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3,000-year-old seal found on school field trip

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Israel Department of Antiquities.

A school field trip leads to a “shocking discovery” at an Israeli archaeological park, authorities said.

Eighth-grade students from Rabin Middle School visited an archaeological park in Azor, according to a news item released on November 30 by the Israel Department of Antiquities through a partner organization. The students were taking part in a field trip as part of a course on local archaeology.

As the tour guide was showing them around, he suddenly discovered on the dusty ground “something that looked like a small toy,” Gilad Stern of the Department of Antiquities Educational Center said in the statement.

The guide bent down to pick up the object and, as he said, when he looked at it carefully, “I was stunned!”

The small blue-green object was a 3,000-year-old beetle seal with a scene engraved on it, experts said. Two figures appear in the scene, one seated and the other standing with one arm raised. The seal is made in the shape of a beetle, an insect that deposits a ball of excrement twice its size and stores its newborns inside.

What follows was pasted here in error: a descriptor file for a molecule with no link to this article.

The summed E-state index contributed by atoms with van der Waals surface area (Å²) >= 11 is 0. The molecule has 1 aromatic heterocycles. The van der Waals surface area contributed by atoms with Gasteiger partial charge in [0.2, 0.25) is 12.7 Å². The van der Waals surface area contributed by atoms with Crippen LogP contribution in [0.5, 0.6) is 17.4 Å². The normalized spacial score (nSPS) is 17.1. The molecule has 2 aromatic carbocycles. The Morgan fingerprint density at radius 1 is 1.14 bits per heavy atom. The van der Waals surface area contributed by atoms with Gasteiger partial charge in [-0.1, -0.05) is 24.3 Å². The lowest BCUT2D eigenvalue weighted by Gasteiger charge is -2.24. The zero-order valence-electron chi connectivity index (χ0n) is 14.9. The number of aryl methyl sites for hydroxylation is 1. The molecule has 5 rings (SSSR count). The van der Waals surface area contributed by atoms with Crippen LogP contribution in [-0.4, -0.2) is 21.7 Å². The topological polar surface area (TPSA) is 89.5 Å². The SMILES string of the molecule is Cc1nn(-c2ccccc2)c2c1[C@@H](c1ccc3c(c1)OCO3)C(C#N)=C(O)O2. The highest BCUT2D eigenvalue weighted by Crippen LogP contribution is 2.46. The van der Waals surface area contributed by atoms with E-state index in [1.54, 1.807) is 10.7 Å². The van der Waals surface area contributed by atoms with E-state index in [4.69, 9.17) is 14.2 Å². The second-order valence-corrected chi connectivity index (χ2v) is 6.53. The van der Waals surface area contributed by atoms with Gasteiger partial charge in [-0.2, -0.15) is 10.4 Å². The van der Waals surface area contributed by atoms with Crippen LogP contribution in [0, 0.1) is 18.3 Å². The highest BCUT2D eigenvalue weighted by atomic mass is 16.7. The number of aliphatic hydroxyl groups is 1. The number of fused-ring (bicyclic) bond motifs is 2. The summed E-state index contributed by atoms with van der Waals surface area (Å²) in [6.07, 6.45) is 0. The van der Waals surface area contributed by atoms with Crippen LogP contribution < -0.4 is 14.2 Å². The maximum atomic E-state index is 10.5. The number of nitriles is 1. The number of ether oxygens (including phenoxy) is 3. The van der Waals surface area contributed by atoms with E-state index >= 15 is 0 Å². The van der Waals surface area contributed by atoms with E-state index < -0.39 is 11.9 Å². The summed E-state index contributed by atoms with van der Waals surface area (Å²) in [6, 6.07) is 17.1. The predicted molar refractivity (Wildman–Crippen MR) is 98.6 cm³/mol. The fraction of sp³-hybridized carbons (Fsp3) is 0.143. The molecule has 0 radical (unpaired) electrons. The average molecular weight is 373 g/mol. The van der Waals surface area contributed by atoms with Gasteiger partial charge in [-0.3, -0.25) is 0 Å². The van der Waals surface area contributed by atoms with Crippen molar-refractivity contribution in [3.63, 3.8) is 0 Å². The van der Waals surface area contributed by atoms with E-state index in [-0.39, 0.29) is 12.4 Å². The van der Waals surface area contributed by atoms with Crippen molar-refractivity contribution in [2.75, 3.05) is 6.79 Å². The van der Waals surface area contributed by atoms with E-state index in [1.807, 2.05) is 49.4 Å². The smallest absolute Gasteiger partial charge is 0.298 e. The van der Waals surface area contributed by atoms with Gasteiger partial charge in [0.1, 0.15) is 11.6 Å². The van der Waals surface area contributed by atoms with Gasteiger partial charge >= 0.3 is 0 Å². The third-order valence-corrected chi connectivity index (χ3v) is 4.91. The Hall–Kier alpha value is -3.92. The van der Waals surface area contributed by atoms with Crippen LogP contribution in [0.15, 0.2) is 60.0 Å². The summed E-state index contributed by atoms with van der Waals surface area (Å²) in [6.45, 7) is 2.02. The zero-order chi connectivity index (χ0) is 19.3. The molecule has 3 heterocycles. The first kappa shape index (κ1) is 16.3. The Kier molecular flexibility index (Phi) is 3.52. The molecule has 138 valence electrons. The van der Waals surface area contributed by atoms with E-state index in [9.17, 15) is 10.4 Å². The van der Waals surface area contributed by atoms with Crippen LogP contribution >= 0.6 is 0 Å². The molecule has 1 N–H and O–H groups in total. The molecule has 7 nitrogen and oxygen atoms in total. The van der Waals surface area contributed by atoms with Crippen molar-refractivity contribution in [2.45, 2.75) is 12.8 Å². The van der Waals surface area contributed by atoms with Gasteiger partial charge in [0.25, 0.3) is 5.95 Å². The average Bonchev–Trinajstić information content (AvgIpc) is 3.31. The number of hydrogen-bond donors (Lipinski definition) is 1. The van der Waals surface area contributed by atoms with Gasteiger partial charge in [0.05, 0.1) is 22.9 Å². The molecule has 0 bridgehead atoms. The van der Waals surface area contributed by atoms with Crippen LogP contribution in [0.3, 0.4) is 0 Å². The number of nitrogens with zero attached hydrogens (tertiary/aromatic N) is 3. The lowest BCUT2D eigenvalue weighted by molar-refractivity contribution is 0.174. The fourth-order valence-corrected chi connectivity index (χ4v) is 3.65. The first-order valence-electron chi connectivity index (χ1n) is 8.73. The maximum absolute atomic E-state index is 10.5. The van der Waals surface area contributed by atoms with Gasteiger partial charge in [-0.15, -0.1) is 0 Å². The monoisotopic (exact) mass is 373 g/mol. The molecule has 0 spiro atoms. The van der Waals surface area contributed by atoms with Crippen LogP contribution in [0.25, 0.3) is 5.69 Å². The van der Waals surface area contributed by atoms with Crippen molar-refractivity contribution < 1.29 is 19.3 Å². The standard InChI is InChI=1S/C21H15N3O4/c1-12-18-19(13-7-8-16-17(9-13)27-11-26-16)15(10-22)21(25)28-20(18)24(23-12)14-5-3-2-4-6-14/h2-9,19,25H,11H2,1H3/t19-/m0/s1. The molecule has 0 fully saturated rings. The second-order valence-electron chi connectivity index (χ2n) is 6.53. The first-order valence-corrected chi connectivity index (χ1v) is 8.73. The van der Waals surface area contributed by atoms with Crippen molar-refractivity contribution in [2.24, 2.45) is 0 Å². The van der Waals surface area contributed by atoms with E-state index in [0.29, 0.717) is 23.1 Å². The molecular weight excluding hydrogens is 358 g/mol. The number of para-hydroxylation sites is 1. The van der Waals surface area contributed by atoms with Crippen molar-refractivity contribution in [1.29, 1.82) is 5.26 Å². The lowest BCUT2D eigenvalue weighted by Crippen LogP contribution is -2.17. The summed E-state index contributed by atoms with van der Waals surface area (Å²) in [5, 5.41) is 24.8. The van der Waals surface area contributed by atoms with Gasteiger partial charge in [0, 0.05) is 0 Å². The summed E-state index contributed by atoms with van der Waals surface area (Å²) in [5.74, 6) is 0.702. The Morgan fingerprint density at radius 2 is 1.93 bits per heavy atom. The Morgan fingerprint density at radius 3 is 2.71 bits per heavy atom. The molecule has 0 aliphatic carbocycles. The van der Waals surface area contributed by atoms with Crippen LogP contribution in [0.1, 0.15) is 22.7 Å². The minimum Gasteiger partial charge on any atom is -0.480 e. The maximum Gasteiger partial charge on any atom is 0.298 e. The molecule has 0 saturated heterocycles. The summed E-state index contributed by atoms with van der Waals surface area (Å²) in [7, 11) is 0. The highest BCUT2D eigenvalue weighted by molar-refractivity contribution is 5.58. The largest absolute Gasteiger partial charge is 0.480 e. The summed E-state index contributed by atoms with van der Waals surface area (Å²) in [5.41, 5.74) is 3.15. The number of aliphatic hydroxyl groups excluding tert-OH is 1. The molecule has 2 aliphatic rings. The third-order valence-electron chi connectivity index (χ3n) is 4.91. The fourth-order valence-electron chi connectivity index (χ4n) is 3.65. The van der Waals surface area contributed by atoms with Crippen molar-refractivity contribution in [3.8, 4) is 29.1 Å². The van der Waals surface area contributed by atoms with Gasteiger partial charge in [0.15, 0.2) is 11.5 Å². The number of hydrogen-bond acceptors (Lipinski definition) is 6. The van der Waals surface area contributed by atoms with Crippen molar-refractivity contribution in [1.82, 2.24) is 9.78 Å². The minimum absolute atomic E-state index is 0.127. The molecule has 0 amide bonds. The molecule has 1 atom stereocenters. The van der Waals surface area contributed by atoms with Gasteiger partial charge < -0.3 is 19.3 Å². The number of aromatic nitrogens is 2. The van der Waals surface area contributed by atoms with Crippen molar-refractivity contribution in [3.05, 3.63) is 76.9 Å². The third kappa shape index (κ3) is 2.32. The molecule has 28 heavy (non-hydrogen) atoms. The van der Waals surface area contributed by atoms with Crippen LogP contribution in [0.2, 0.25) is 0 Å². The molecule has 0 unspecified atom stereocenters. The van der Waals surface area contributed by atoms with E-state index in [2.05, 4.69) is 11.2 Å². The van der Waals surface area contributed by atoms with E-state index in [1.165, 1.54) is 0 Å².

Scarabs were an ancient “symbol of power and status,” Dr. Amir Golani, a Bronze Age specialist at Israel’s Department of Antiquities, said in the notice. This seal “perhaps it was hung from the neck or worn in the form of a ring and it came to appear after many years.”

The carved scene could be of an ancient Egyptian pharaoh giving authority to a local person, Golani said.

Scarab seals are “typically Egyptian” but are often found outside Egypt’s modern borders, authorities said. Ancient Egyptian craftsmen made scarab seals which were later imitated by Israeli craftsmen. This stamp is made of majolica, a glossy ceramic material, and is believed to have been made by an Israeli craftsman from the area.

The discovery is “an amateur archaeologist’s dream,” Stern observed. “The boys were very excited!”

Azor is about five miles southeast of the capital, Tel Aviv.

Translation by Jorge Posada

This story was originally published on December 2, 2022 11:53 a.m.

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